Depression Rates Rise over Generations

By Bower, Bruce | Science News, December 5, 1992 | Go to article overview
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Depression Rates Rise over Generations

Bower, Bruce, Science News

Rates of severe, often incapacitating depression have increased in each succeeding generation born since 1915, according to the first international study of trends in the frequency of depression.

The magnitude of the elevation in severe, or major, depression varied considerably from one site to another, with some areas also exhibiting short-term fluctuations, possibly in response to local events such as warfare, reports a 40-member "cross-national collaborative group" in the Dec.2 JOURNAL OF THE AMERICAN MEDICAL ASSOCIATION.

Reasons for the jump in depression rates across generations, as well as for variations at different sites, remain unknown, the researchers assert. For now, they maintain, the findings suggest that many countries should mount efforts similar to that of the National Institute of Mental Health in Bethesda, Md., which recently launched a program to improve recognition and treatment of major depression in the United States.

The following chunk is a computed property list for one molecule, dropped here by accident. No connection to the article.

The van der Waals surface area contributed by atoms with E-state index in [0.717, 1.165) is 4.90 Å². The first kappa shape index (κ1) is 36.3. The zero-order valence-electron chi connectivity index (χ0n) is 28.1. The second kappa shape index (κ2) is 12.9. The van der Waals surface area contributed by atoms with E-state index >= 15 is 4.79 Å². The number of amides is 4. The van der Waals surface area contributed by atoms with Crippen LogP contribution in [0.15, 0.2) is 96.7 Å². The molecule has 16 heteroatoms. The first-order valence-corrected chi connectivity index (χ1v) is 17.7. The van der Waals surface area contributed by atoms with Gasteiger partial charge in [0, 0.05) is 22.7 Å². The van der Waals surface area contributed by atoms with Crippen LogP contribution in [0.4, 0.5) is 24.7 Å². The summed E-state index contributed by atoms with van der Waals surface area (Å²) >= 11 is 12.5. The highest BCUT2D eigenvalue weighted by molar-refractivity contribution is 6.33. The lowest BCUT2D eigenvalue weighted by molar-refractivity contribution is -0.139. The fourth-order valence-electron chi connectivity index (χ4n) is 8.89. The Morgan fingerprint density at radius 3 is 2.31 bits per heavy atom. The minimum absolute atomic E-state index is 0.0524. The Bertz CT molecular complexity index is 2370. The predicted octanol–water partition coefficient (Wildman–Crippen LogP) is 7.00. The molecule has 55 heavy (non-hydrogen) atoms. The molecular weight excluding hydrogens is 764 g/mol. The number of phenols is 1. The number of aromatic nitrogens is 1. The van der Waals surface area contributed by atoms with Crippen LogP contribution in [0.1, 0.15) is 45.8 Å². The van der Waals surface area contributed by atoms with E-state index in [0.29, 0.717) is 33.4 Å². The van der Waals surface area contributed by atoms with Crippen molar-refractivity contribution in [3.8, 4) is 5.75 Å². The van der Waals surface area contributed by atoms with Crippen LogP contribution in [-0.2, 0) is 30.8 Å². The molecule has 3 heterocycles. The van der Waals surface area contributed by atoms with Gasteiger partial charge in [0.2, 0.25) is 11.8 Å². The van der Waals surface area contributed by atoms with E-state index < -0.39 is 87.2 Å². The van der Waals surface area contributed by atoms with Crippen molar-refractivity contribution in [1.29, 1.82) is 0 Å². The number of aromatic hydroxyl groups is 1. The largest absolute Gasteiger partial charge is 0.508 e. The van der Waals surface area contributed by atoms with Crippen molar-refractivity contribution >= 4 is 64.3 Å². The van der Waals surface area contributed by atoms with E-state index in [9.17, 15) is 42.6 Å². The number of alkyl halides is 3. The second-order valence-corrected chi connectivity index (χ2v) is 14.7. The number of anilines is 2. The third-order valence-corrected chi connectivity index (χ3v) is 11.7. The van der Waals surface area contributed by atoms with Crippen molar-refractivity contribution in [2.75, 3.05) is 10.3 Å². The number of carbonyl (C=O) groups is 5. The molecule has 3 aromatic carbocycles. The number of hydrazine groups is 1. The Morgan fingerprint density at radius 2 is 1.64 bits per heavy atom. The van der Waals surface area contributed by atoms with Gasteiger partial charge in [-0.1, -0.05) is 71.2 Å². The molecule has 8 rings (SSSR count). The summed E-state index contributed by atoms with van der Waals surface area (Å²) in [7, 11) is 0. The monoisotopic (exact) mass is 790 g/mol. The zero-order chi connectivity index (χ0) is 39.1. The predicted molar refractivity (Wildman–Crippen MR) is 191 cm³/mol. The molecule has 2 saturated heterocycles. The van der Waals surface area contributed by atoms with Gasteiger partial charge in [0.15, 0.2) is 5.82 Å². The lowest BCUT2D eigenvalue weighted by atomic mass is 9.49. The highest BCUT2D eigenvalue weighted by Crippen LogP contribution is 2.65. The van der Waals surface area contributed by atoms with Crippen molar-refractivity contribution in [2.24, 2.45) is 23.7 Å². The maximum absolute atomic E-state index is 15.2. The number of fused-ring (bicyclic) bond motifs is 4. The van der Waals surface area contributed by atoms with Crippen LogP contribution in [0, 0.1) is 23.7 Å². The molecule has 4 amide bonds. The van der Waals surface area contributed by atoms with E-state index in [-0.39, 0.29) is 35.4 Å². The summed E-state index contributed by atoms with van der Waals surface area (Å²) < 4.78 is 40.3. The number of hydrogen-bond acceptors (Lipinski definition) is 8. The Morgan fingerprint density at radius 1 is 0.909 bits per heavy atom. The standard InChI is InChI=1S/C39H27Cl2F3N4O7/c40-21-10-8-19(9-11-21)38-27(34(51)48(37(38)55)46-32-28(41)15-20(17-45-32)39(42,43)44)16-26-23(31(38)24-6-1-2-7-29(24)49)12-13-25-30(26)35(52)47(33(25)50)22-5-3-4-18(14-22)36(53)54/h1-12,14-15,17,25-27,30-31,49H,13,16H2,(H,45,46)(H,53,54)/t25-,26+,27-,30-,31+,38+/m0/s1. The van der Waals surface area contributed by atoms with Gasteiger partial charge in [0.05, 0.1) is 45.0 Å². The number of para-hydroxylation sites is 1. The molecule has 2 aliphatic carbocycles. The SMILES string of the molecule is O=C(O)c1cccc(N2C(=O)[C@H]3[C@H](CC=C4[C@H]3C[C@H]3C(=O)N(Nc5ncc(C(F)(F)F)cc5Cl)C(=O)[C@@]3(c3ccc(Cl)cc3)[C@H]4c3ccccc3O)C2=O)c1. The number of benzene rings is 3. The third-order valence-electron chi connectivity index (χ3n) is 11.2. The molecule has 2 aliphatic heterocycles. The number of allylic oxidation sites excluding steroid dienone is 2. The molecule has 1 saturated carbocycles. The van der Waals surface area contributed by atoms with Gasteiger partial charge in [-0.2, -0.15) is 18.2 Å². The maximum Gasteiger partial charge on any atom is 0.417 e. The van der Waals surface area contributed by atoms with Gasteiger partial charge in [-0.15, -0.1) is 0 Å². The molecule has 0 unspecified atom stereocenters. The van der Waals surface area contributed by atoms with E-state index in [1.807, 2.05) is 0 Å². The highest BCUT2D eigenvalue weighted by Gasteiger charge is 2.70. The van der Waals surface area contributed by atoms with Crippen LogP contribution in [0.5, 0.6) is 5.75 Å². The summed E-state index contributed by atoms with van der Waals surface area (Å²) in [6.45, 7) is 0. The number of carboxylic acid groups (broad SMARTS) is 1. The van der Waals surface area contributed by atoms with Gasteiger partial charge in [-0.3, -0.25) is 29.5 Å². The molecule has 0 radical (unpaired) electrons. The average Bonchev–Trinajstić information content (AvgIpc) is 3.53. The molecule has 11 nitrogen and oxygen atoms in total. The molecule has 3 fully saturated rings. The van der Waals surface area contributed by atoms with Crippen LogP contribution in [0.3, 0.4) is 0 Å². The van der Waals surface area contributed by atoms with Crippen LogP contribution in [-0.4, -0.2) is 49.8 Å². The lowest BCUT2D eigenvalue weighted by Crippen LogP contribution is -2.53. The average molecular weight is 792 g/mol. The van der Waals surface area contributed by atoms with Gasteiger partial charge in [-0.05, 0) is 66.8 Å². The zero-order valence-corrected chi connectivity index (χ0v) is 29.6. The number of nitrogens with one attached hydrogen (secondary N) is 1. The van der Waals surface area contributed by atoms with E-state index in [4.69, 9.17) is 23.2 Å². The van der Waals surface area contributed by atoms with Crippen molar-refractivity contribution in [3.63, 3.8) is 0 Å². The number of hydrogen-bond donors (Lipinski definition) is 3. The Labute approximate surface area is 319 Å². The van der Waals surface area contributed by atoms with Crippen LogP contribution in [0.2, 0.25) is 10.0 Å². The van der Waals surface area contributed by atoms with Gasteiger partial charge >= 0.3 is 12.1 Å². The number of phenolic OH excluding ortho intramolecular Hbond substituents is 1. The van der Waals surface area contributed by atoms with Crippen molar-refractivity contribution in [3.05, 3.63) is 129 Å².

It is estimated that at least 9 percent of females and 5 percent of males in the United States suffer from severe depression at some time in their lives.

Two New York City psychiatrists, Myrna M. Weissman of Columbia University and the late Gerald L. Klerman of Cornell University Medical College, organized the new study after noting in 1989 that diverse research methods made it hard to compare data on depression rates from different countries.

They contacted the directors of nine independent population surveys of approximately 39,000 people and three family studies of about 4,000 people.

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